The future of San Diego's Convention Center -- and prospects for a new stadium nearby -- are both at stake in lawsuits scheduled for courtroom arguments next week.
Up to a billion dollars' worth of building contracts alone hang in the balance.
At issue is the legality of hotel room-rate surcharges that would generate $520 million, to cover most of the costs of expanding the Convention Center.
Critics including Mayor Filner say the surcharges are unlawful taxes.
If the courts agree, look for the Chargers to make a play that would take thing in a new direction -- with the mayor's support.
"If for any reason -- whether it's the court next week or the Coastal Commission in a few months -- the existing Convention center expansion is struck down,” Chargers special counsel told NBC 7 in an interview Thursday, “we would stand ready to present an alternative which would be a multi-use stadium with a retractable fabric roof on the East Village site, a couple blocks from the Convention Center."
Fabiani outlines a concept light-years beyond what the Chargers began touting long ago – a stadium on limited acreage east of Petco Park -- before the proposal to expand the Center materialized late in the last decade.
It’s more along the lines of the Farmers Field approach that Los Angeles interests have rolled out, only to see it back-burnered in recent days as being financially and logistically untenable for the time being.
The Bolts say even an expanded Convention Center could never accommodate the kinds of gatherings and trade shows that their multi-use facility would handle, while hosting a vast array of sporting events besides football, along with major national conventions, trade shows and entertainment bookings.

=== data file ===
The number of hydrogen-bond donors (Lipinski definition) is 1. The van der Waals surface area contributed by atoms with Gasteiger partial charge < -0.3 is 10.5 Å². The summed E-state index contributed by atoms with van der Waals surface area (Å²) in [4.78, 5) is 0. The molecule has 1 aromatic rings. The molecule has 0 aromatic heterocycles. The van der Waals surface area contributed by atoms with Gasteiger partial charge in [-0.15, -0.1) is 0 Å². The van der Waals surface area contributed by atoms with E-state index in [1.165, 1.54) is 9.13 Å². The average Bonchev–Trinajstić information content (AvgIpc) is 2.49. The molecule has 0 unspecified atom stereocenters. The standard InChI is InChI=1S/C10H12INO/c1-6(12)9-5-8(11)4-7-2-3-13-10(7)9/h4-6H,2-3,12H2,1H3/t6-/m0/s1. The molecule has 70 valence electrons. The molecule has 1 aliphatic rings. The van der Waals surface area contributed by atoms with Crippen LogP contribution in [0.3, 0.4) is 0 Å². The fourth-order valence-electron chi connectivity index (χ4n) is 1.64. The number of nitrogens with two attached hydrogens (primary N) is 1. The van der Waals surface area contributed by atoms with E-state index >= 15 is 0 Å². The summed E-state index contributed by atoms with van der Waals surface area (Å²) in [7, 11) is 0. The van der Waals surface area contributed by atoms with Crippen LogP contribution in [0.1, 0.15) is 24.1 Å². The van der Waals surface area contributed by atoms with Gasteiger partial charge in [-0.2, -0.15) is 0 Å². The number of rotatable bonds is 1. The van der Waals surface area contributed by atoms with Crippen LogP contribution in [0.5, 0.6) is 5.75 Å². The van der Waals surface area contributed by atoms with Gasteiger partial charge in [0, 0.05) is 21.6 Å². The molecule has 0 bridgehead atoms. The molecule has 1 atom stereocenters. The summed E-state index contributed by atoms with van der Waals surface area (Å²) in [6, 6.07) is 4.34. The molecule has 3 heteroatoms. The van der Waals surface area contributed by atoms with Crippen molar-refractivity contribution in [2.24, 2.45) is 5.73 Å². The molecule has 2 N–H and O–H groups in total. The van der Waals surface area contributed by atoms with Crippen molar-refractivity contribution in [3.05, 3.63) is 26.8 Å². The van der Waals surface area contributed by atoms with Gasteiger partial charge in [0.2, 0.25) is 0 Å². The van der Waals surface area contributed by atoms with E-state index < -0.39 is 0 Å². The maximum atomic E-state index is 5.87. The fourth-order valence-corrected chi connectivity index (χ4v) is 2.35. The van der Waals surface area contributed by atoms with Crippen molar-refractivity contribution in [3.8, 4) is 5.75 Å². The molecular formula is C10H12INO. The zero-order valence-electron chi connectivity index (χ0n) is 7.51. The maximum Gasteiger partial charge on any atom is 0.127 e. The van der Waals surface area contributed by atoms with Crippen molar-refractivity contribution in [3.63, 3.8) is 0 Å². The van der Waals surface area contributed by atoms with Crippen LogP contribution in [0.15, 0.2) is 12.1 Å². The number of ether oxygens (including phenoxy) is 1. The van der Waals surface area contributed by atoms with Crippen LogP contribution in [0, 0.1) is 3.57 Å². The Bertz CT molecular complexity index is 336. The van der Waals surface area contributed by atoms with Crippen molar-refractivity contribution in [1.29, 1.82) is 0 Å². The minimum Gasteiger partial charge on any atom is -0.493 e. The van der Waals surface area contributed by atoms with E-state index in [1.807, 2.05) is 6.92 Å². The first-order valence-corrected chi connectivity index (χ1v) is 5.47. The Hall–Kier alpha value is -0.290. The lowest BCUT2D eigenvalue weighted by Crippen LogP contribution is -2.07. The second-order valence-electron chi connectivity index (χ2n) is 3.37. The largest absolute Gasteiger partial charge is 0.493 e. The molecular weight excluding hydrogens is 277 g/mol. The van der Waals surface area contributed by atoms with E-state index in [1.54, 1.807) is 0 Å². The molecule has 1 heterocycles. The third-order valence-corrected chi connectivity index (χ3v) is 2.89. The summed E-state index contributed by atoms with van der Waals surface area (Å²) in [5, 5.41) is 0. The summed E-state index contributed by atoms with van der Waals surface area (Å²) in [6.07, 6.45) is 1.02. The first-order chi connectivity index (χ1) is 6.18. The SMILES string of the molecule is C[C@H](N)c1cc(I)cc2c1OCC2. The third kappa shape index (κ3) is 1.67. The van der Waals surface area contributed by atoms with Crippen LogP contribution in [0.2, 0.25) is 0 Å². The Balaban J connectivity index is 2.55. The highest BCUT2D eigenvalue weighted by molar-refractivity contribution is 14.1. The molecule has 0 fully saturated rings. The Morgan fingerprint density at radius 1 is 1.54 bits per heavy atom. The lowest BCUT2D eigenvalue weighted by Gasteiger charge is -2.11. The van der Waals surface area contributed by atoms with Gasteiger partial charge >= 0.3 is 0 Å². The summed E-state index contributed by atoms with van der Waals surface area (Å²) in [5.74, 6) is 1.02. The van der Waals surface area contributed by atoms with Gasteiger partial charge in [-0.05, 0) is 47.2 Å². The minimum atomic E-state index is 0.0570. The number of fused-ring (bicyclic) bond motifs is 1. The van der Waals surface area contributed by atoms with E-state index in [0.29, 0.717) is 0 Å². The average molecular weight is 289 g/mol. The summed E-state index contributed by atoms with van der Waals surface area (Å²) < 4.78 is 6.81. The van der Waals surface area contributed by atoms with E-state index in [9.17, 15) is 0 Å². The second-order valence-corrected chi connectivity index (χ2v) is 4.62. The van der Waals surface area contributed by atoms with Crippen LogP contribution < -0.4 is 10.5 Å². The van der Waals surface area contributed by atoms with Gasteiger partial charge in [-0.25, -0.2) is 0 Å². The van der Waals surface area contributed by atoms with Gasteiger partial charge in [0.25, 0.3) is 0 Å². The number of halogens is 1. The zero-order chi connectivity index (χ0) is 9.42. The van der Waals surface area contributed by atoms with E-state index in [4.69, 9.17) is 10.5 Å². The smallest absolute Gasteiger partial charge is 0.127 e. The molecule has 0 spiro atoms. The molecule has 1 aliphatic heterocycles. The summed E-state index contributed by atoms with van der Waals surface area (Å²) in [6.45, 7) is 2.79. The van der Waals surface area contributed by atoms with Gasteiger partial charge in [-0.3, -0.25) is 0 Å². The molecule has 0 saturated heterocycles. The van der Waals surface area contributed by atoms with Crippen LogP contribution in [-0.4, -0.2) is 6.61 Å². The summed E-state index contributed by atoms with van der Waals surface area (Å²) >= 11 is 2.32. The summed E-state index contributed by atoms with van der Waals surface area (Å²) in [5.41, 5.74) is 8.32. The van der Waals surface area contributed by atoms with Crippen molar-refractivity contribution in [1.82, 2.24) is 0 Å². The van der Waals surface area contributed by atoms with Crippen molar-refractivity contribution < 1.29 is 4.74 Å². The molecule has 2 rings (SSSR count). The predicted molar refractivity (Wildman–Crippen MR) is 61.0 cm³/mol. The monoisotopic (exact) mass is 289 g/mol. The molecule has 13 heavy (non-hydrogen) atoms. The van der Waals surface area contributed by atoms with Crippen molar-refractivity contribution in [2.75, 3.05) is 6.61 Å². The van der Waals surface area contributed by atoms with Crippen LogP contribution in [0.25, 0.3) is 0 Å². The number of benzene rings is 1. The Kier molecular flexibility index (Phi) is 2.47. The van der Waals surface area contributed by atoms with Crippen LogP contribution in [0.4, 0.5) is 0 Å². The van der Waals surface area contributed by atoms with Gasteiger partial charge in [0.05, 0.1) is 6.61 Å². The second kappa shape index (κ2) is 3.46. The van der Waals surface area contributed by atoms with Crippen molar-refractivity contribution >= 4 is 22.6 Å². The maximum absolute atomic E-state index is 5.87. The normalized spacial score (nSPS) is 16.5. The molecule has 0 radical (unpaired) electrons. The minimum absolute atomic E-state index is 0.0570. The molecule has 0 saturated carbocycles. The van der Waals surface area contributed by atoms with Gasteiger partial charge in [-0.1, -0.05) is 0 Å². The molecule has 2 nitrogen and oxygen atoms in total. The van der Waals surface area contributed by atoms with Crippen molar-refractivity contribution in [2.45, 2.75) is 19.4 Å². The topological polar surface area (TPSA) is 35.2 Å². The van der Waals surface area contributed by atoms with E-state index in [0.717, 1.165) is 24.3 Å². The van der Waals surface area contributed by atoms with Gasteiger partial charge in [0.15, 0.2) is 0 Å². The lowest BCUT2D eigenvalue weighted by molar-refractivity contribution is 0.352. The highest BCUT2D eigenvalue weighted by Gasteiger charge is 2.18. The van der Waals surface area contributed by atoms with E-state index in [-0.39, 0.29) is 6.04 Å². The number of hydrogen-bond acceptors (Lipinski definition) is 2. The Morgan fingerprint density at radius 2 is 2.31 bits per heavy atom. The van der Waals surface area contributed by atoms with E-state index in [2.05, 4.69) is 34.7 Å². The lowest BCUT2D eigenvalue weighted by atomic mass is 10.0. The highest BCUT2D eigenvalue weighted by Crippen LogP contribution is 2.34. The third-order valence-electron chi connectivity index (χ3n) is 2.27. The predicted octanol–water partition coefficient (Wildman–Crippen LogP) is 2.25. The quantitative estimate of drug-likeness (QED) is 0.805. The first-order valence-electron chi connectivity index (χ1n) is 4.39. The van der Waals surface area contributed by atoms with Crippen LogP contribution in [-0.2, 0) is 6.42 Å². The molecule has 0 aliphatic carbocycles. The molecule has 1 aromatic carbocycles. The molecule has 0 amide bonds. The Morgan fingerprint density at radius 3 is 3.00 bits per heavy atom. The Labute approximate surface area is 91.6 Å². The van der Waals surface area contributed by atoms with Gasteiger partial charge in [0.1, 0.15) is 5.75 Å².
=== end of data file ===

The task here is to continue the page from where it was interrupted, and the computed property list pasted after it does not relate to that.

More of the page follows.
Mayor Filner is standing on the Chargers' sideline where all this is concerned.
"I have voiced the opinion that the financing mechanism of the Convention Center (expansion) is illegal; I think that's what the judge will find,” Filner said in a Thursday interview. “ But we have to work with whatever he does. If it's legal, we'll move forward on it. If it's illegal, we'll step back."
Fabiani says the Chargers’ plan is more cost-effective than a dueling-venues approach: "Building two separate facilities so close to one another has never made economic sense. If you put it all in one building, you can have enormous savings because the infrastructure for the stadium would also serve the convention business … you could attract events we'll never, ever be able to attract here in San Diego even if we did expand the Convention Center."
Adds Filner: "I think conventioneers will love it … you have the ability to economically develop both where the Sports Arena now is and Qualcomm (Stadium ) now is -- enormous economic potential for the city. That could pay -- more than pay -- for the kinds of ideas that are coming up. And then we have a public vote on it all."
Even if the expansion project funding is upheld in court and survives a Coastal Commission review, the Chargers say they'd proceed with their plan anyway because there'd still be so much demand for space and bookings that the Convention Center could not accommodate.
"It also gets the attention of naming rights partners,” Fabiani said. “ We've met with some major companies that want to buy naming rights, and they're a lot more interested in naming rights on a multi-use facility. They're willing to pay a lot more for them because the name is out there much more often."
We should know by Monday afternoon which way Superior Court Judge Ronald Prager is leaning in the Convention Center surcharge cases.
He's giving the lawyers a courtroom hearing Wednesday on his tentative ruling before issuing a final decision.
Either way it goes, appeals are expected.